On June 7, the New York Times vomited up a hit piece on little ol’ me – a guy who has been doing stand-up comedy for nearly 20 years and thought maybe that comedy could be used to inform and inspire audiences, rather than just make fun of the differences between men and women.
This piece was originally published at Evonomics.
British voters delivered a stunning repudiation to their political and economic elites by voting to leave the European Union by a margin of 52 to 48. The fallout has already started. The pound is down by over 11%, and some experts anticipate that it could ultimately fall to as low as 1.05 to the dollar, its low in the early 1980s sterling crisis. British bank stock prices have fallen by roughly 25%. Safe haven investments have spiked: gold is up 6% and the yen has traded through 100 to the dollar. The Nikkei fell by 8% and US stock futures suggest that the Dow could open down by 600 points.
“The narrative” is that Sanders is pulling Clinton left, and one example is Clinton coming out in favor of a “public option” for Medicare. Unfortunately for the narrators, Clinton’s proposal is insultingly unserious, the “public option” has always been a defense against single payer rather than a step towards it, the Democrat nomenklatura remains as implacably opposed to single payer as it has ever been, and, most important of all, the “public option” — as a neo-liberal, market-based solution — could have a significant negative impact on Medicare. In other words, Clinton attempt to save ObamaCare politically by supporting a “public option” is — to mix metaphors terribly — a poisoned chalice for the health care system, and not an olive branch to the left. Let’s get the narrative out of the way first, and then treat the rest of these topics in order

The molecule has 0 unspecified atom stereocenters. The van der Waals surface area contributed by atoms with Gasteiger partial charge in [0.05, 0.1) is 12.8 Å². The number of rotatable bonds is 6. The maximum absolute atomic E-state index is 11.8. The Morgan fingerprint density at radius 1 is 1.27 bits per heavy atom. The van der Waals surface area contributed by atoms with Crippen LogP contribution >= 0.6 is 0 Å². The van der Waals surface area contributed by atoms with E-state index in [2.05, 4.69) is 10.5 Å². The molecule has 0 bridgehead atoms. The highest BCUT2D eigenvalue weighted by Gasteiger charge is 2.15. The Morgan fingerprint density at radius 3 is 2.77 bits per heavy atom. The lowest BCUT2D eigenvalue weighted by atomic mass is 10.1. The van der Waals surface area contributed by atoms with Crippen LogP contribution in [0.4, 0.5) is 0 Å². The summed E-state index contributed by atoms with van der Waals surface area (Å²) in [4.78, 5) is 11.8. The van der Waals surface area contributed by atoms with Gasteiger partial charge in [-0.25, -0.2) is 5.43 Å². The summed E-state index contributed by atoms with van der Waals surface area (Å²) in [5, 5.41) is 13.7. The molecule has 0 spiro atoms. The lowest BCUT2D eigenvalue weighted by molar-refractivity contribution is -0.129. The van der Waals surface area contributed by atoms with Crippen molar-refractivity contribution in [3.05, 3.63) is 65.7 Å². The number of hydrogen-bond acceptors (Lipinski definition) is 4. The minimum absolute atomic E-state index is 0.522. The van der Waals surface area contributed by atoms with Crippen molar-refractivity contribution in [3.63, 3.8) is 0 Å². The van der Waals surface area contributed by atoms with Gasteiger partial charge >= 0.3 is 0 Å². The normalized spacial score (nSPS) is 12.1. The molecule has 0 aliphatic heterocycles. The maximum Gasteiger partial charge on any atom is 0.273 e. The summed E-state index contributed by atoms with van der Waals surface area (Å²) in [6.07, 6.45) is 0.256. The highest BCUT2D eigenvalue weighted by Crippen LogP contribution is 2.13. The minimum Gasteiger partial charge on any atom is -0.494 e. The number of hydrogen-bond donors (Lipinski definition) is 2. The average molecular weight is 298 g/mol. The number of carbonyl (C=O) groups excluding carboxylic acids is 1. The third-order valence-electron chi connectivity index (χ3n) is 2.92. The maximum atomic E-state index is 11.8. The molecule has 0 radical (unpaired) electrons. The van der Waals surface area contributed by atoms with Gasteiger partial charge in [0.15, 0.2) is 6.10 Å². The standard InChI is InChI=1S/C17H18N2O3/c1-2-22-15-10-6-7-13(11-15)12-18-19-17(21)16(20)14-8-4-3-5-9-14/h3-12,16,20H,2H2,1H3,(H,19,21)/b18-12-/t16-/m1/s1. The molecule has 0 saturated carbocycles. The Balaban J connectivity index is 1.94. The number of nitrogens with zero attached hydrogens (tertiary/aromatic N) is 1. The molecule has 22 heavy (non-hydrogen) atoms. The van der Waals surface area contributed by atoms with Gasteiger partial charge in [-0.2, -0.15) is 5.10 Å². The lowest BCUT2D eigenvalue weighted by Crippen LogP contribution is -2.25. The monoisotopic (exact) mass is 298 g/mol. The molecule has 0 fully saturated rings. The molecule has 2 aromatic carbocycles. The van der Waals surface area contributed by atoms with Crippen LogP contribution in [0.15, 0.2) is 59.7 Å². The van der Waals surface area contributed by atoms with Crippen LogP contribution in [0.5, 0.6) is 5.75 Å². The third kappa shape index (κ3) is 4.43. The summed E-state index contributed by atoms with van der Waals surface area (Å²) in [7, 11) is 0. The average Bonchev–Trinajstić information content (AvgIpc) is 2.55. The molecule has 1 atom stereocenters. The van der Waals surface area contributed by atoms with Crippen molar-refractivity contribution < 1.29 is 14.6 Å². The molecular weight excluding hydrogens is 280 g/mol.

I’ve written before at this august site about how Uber’s business model is to arbitrage state and federal law and replace a monopoly with a different monopoly. They obviously placed a high value on the arbitrage. How high? About $100 million:
Post-bailout expiration dynamics are likely to produce even worse outcomes for Greece than it had on offer from the creditors last month. It isn’t just that the bailout funds of €7.2 billion are gone; it’s that Greece has gone over an event horizon with stringent capital controls on and the ECB ready and able to push the Greek banking system over the brink.
A recent report by Saqib Bhatti of the Roosevelt Institute describes a number of financial deals between Wall Street and municipalities as predatory. Bhatti asserts that these dirty transactions have forced cities and states to cut essential services to pay off the financial sector. On Tuesday, Bhatti's ReFund America project issued a new report specifically directed at the financial problems of Chicago and calling on the city to fight back in the courts and elsewhere against these deals.
This story first appeared in Naked Capitalism.
The first Christmas-New Years period for my website Naked Capitalism, in 2007, we featured a series “Something That Changed My Perspective,” which presented some things that affected how I viewed the world. The offerings included John Kay on obliquity and Michael Prowse on how income inequality was bad for the health even of the wealthy.
This article originally appeared on Naked Capitalism, and is reprinted here with their permission.